Henry Buckton Laurence (1842-1886) is a later example of a British military officer who used his drawing skills to record his experience in North America, specifically Prince Edward Island, Nova Scotia and Quebec. Sketches of Canadian Sports and Pastimes was published in London in 1870 by Thomas McLean and contains 19 chromolithographs of winter landscapes depicting settlers enjoying various recreational activities, travel, or hunting scenes with Mi’kmaq guides.
Lieutenant H.B. Laurence, seven officers, and 131 other ranks from the King’s Own Royal Regiment, were detached from their Battalion on arrival in Halifax and sent to Charlottetown in April of 1866. Island authorities had requested soldiers to ease their concerns with the “Tenant League” disturbances. In the end, tenants protesting against a land-tenure system and absentee landlords did not warrant military action and the detachment was recalled to Halifax where they participated in Canada’s inaugural Dominion Day celebrations in 1867.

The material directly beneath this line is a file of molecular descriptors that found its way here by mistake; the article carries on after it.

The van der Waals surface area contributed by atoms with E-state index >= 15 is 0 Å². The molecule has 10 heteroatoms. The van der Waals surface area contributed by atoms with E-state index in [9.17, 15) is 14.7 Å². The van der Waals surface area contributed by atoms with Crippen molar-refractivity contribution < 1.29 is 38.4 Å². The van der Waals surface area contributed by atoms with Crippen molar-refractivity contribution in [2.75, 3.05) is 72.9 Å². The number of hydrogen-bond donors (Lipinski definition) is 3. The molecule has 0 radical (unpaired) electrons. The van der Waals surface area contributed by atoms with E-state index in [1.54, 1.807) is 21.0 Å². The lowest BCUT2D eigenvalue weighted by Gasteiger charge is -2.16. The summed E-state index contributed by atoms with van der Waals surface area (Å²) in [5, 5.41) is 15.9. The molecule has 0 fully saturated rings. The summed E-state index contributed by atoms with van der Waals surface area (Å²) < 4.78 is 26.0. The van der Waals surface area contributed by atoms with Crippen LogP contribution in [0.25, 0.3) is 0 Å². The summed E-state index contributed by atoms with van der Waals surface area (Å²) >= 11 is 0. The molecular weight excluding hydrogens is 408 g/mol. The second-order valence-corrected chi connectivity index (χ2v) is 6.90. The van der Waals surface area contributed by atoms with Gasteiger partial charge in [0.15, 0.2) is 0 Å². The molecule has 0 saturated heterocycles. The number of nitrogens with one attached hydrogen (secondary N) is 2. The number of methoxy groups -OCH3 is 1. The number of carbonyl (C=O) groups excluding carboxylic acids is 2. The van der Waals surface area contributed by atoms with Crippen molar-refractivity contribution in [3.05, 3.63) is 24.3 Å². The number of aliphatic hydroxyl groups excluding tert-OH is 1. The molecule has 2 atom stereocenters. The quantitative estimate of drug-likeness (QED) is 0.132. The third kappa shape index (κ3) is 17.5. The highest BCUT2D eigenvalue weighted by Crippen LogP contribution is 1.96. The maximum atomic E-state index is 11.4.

Laurence’s publication is the only one of its kind by a garrison officer who served in Charlottetown. Though it’s a century later than Captain Samuel Holland’s 1765 map of St. John’s Island (now Prince Edward Island) the land question is a thread connecting these two descriptions of the Island. Extending this thread forward to a contemporary work (also on exhibition), Those Who Share Together, Stay Together, 1997, by the Cree painter, Jane Ash Poitras, we see an exploration of colonialism.
Kevin Rice, Director